Imangi因《Temple Run》而一举成名，但这也并非该团队首款游戏，它也并非一夜成名的游戏。还记得《Harbor Master》这款为Imangi奠定了基础的游戏吗？它发布于其他相似但并未获得成功的游戏之后。
Stateside: Mobile needs to find a balance between success and failure
by Carter Dotson
Success in the gaming industry tends to get mythologised. Grand qualifiers like “epic” and “legendary” get tossed about as if they were nothing.
This is especially the case in the mobile industry, where a new wave of upstarts and indies have found success, many to a great degree. Their tales of success are well known and their triumphs told throughout the land.
But lately, there’s been a backlash against this kind of attitude – one that focuses solely on the successful, with much press coverage ignoring the difficulty and often the pervasive failure of many operating within the gaming industry right now.
The thought is, just as much press should be afforded to those who try but fail as the share that is dedicated to the big boys.
The time, the place
This attitude comes from a good place. While undoubtedly people want to read about success stories – there are, in some cases, things other developers can take away from their tales – often luck has had a role to play.
Not to belittle the hard work and quality that is evident in many of mobile’s biggest hits, success in this industry is sometimes a matter of being in the right place at the right time.
Indeed, to a certain degree, the factors that allow a game to succeed are often invalid as soon as they are used and observed.
This stems back to the early days of the App Store era of mobile gaming – back when games like iShoot hit the headlines with ease: the traits that were in place that allowed titles such as that to hit the top of the charts were essentially mere memories by the time they were documented.
Likewise, the environment that allowed Imangi to spring up almost out of nowhere with Temple Run – despite being only a couple of years old – is long gone. It’s become even more difficult for small developers to try and compete in the free-to-play arena thanks in part to the wave of successful games.
So, it’s easy to look at and try to imitate the successes, but perhaps it is the failures that need to be analysed as much, if not more.
It’s so hard to figure out what will go right in the future from the successes alone, and often, it’s easier to look at what goes wrong, in order to see what needs to be corrected in the future – if there is one.
And yes, the attitude that even in a gold rush, some miners are going home empty-handed, shouldn’t be forgotten.
It is a valuable lesson to remember: making enough money to make games professionally, especially when not part of the traditional power structure, is not easy. It’s very difficult. And most will fail.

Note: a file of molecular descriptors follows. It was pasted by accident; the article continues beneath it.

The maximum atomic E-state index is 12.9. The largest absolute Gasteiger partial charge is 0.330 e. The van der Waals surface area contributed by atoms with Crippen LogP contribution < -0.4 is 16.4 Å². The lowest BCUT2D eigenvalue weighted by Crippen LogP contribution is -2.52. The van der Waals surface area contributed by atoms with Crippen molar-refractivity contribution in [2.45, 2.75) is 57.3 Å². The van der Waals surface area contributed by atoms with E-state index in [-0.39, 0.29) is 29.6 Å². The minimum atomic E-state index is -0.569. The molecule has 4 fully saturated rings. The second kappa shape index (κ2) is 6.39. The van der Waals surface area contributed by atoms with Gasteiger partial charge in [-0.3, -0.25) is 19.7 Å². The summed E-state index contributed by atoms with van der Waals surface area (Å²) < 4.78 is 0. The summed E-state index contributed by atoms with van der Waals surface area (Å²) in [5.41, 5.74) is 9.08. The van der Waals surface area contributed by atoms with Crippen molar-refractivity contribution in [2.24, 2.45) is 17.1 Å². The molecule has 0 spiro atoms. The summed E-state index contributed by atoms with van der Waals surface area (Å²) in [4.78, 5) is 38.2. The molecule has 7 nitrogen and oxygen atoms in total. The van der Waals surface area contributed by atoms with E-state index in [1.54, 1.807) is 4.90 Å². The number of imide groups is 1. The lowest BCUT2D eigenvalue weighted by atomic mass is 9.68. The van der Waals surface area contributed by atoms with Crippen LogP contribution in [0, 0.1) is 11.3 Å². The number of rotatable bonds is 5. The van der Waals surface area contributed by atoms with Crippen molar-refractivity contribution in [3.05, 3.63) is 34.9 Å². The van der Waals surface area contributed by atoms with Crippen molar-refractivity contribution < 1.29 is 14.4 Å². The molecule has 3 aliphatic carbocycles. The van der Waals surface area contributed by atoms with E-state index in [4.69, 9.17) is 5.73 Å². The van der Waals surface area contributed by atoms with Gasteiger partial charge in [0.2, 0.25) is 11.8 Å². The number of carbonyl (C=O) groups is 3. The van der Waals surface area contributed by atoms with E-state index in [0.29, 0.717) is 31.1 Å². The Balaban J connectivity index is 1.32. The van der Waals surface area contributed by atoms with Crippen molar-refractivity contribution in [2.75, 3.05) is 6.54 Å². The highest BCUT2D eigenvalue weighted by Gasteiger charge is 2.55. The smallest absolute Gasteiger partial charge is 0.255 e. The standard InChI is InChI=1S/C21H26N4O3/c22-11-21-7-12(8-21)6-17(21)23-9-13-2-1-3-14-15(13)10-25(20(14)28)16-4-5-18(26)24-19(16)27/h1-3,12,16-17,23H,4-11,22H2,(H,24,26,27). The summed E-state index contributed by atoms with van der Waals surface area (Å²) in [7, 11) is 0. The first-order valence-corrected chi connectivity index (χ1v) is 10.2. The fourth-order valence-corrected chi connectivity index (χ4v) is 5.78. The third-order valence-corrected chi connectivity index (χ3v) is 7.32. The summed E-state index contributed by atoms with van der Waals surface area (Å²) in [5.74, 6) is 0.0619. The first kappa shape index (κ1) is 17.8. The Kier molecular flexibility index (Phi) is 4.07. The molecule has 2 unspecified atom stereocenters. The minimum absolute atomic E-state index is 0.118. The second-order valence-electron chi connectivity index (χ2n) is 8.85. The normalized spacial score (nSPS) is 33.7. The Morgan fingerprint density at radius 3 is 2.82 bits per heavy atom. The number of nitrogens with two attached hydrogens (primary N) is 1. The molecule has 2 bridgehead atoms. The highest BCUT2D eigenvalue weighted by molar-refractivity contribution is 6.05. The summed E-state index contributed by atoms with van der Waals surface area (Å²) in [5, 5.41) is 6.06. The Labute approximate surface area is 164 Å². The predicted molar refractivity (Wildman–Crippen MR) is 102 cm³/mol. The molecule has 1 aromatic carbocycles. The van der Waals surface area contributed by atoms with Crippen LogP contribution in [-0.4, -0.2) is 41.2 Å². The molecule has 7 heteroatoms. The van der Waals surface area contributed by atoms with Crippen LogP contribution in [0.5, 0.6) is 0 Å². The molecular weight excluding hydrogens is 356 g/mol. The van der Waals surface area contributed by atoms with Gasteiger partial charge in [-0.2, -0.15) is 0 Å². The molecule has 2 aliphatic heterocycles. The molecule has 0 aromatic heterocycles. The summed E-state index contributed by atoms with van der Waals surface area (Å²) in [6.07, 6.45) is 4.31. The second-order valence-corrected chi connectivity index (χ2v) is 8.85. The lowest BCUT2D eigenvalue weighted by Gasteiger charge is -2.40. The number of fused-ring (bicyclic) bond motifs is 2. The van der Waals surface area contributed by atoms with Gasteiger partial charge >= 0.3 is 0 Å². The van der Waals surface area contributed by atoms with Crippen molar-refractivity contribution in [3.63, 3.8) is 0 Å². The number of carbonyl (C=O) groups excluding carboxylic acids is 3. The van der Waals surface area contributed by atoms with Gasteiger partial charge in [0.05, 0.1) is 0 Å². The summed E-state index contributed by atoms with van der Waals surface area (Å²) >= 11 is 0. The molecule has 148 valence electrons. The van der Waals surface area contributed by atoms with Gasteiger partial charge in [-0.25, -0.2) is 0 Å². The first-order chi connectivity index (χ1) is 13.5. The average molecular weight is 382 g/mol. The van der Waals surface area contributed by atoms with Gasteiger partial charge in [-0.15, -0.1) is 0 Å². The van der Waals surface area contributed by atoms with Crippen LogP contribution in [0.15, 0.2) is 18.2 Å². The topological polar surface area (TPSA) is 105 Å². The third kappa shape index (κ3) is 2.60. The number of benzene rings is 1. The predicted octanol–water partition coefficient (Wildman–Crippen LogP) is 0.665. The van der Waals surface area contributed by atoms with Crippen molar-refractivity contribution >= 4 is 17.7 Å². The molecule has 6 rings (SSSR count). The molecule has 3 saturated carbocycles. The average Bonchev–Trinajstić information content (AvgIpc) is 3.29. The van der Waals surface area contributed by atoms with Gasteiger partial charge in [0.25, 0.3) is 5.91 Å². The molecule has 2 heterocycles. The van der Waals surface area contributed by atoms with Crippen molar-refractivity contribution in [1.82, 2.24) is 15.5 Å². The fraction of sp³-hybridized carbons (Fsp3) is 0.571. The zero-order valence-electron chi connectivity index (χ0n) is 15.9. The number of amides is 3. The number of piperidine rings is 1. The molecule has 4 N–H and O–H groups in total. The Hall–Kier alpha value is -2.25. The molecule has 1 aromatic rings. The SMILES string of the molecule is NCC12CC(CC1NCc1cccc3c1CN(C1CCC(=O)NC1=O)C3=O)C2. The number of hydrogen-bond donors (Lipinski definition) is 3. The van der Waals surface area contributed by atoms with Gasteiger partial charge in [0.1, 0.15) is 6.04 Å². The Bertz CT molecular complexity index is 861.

But the problem is that in part, this feels like a reaction to a supposed attitude, that this is how the ‘mainstream’ sees the upstarts. Among developers, this couldn’t be farther from the truth.
In their conversations and chatter both in person and online, the word ‘easy’ is rarely muttered. In fact, the narrative seems to consistently be that it’s extremely difficult, and that aspects like marketing are nigh-impossible to crack for upstarts with limited resources.
The only people who think it’s easy, that riches are guaranteed, are the only ones not paying attention.
Yes, the over-emphasis on success has its problems. But the problem is that the reverse, by considering and contemplating failure too much, is also true: failure can just as easily become mythologised as success.
Ever hear the adage that nine out of ten restaurants fail in the first year? It’s a sexy line, pointing out that in a highly-competitive industry, most upstarts will fail: only few with the right combination of skill and luck will succeed and survive, and it’s often big companies with well-known brand names that last and dominate.
The problem is that evidence suggests that it’s not the truth. For upstarts, the situation is definitely not a rosy one, but it’s far a dice roll for new restauranteurs.
It’s possible to survive, at least for a little while. Only a certain number of competitors will be able to survive, but that doesn’t mean that the market is entirely hostile. It’s not a fruitless endeavour to try.
A question of balance
Nevertheless, when the popular misconception says that failure is all but inevitable, it not only can discourage those who might otherwise have a shot if they tried, but it puts those who succeed on a further pedestal, or even just reduce their work down to 100 percent sheer luck.
I fear that it creates a further imbalance in perception, and not a healthy one: if all is doom and gloom outside of the big-name studios, why would anyone want to make games with smaller, independent companies?
The best path for the tone of conversation lies somewhere in the middle, because developers do not fit into that binary of successful and failed. Rovio made over 50 games before it hit it big with Angry Birds – and some of its follow-up projects could easily be viewed as failures based on those standards.
Imangi went supernova with Temple Run, but it was not the team’s first game, and it was not a smash hit right away. Remember Harbor Master, the game that laid the groundwork for Imangi’s longevity? That launched after other games that, likewise, didn’t hit the bigtime, like the eponymous Imangi word game.
Success and failure can be many things, and developers need to define them, discuss them, and why their games may have been one or the other, or something else entirely.
Yes, the difficulties and challenges of creating and monetising games need to be brought to light, but not at the detriment of the overarching idea that caused many to change course from mainstream gaming: that those who dare to do things differently can succeed, even in volatile conditions.
The light of possibility needs to shine through the darkness of the struggles.（source：pocketgamer）